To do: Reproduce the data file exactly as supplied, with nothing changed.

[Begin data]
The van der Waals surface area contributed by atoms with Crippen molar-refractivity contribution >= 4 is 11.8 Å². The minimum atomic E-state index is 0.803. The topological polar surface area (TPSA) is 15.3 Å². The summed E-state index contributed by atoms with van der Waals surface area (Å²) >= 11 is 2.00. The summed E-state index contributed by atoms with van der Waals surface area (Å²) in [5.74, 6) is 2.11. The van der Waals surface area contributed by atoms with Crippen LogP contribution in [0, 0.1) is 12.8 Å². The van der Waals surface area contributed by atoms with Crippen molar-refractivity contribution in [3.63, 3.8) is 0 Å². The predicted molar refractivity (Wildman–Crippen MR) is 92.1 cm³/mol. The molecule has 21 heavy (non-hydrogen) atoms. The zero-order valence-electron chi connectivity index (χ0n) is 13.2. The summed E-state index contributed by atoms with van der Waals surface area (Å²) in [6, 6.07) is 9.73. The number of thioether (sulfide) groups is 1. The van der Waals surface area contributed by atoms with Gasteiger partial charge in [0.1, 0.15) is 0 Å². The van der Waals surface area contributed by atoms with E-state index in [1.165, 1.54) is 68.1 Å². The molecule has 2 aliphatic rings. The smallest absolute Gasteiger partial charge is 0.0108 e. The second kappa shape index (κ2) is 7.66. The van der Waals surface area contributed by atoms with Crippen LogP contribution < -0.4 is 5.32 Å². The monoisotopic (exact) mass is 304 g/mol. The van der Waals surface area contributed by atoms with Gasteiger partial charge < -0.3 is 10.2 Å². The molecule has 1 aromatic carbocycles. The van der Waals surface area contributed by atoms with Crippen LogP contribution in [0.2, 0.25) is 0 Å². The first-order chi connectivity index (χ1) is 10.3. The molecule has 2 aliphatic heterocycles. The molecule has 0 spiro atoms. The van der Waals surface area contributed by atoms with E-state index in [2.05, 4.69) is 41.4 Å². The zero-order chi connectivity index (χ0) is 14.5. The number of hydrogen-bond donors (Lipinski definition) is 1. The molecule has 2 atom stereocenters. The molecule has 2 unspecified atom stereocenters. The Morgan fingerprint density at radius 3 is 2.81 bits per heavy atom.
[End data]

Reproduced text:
The van der Waals surface area contributed by atoms with Crippen molar-refractivity contribution >= 4 is 11.8 Å². The minimum atomic E-state index is 0.803. The topological polar surface area (TPSA) is 15.3 Å². The summed E-state index contributed by atoms with van der Waals surface area (Å²) >= 11 is 2.00. The summed E-state index contributed by atoms with van der Waals surface area (Å²) in [5.74, 6) is 2.11. The van der Waals surface area contributed by atoms with Crippen LogP contribution in [0, 0.1) is 12.8 Å². The van der Waals surface area contributed by atoms with Crippen molar-refractivity contribution in [3.63, 3.8) is 0 Å². The predicted molar refractivity (Wildman–Crippen MR) is 92.1 cm³/mol. The molecule has 21 heavy (non-hydrogen) atoms. The zero-order valence-electron chi connectivity index (χ0n) is 13.2. The summed E-state index contributed by atoms with van der Waals surface area (Å²) in [6, 6.07) is 9.73. The number of thioether (sulfide) groups is 1. The van der Waals surface area contributed by atoms with Gasteiger partial charge in [0.1, 0.15) is 0 Å². The van der Waals surface area contributed by atoms with E-state index in [1.165, 1.54) is 68.1 Å². The molecule has 2 aliphatic rings. The smallest absolute Gasteiger partial charge is 0.0108 e. The second kappa shape index (κ2) is 7.66. The van der Waals surface area contributed by atoms with Crippen LogP contribution < -0.4 is 5.32 Å². The monoisotopic (exact) mass is 304 g/mol. The van der Waals surface area contributed by atoms with Gasteiger partial charge < -0.3 is 10.2 Å². The molecule has 1 aromatic carbocycles. The van der Waals surface area contributed by atoms with Crippen LogP contribution in [0.2, 0.25) is 0 Å². The first-order chi connectivity index (χ1) is 10.3. The molecule has 2 aliphatic heterocycles. The molecule has 0 spiro atoms. The van der Waals surface area contributed by atoms with E-state index in [2.05, 4.69) is 41.4 Å². The zero-order chi connectivity index (χ0) is 14.5. The number of hydrogen-bond donors (Lipinski definition) is 1. The molecule has 2 atom stereocenters. The molecule has 2 unspecified atom stereocenters. The Morgan fingerprint density at radius 3 is 2.81 bits per heavy atom.